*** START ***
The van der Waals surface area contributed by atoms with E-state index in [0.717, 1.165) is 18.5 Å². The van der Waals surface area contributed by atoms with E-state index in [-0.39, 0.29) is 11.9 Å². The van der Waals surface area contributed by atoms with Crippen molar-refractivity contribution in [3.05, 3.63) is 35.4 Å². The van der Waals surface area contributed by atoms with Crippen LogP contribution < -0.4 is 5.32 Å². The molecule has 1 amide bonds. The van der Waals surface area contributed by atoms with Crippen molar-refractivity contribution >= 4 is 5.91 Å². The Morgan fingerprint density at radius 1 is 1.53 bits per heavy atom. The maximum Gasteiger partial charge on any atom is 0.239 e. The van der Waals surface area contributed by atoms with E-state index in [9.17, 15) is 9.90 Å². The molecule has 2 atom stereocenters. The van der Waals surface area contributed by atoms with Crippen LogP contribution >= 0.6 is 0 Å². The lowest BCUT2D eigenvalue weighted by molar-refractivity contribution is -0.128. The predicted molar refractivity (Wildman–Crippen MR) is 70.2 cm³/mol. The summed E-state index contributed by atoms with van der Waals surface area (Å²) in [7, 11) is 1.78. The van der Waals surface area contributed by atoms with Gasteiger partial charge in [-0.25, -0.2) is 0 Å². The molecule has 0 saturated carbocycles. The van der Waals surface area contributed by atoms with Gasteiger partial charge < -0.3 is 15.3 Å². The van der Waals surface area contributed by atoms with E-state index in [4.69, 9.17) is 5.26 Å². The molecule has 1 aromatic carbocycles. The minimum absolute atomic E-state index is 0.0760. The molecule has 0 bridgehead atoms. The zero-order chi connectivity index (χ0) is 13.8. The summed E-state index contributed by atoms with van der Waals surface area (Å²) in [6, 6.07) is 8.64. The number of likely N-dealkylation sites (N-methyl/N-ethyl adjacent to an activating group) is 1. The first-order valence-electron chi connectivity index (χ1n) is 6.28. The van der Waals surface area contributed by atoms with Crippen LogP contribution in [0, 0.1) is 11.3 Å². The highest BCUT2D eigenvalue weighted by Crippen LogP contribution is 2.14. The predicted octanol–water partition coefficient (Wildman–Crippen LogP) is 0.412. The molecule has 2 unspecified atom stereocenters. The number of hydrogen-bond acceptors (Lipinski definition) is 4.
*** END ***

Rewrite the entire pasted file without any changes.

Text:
The van der Waals surface area contributed by atoms with E-state index in [0.717, 1.165) is 18.5 Å². The van der Waals surface area contributed by atoms with E-state index in [-0.39, 0.29) is 11.9 Å². The van der Waals surface area contributed by atoms with Crippen molar-refractivity contribution in [3.05, 3.63) is 35.4 Å². The van der Waals surface area contributed by atoms with Crippen LogP contribution < -0.4 is 5.32 Å². The molecule has 1 amide bonds. The van der Waals surface area contributed by atoms with Crippen molar-refractivity contribution >= 4 is 5.91 Å². The Morgan fingerprint density at radius 1 is 1.53 bits per heavy atom. The maximum Gasteiger partial charge on any atom is 0.239 e. The van der Waals surface area contributed by atoms with E-state index in [9.17, 15) is 9.90 Å². The molecule has 2 atom stereocenters. The van der Waals surface area contributed by atoms with Crippen LogP contribution >= 0.6 is 0 Å². The lowest BCUT2D eigenvalue weighted by molar-refractivity contribution is -0.128. The predicted molar refractivity (Wildman–Crippen MR) is 70.2 cm³/mol. The summed E-state index contributed by atoms with van der Waals surface area (Å²) in [7, 11) is 1.78. The van der Waals surface area contributed by atoms with Gasteiger partial charge in [-0.25, -0.2) is 0 Å². The molecule has 0 saturated carbocycles. The van der Waals surface area contributed by atoms with Gasteiger partial charge < -0.3 is 15.3 Å². The van der Waals surface area contributed by atoms with E-state index in [4.69, 9.17) is 5.26 Å². The molecule has 1 aromatic carbocycles. The minimum absolute atomic E-state index is 0.0760. The molecule has 0 bridgehead atoms. The zero-order chi connectivity index (χ0) is 13.8. The summed E-state index contributed by atoms with van der Waals surface area (Å²) in [6, 6.07) is 8.64. The number of likely N-dealkylation sites (N-methyl/N-ethyl adjacent to an activating group) is 1. The first-order valence-electron chi connectivity index (χ1n) is 6.28. The van der Waals surface area contributed by atoms with Crippen LogP contribution in [0, 0.1) is 11.3 Å². The highest BCUT2D eigenvalue weighted by Crippen LogP contribution is 2.14. The predicted octanol–water partition coefficient (Wildman–Crippen LogP) is 0.412. The molecule has 2 unspecified atom stereocenters. The number of hydrogen-bond acceptors (Lipinski definition) is 4.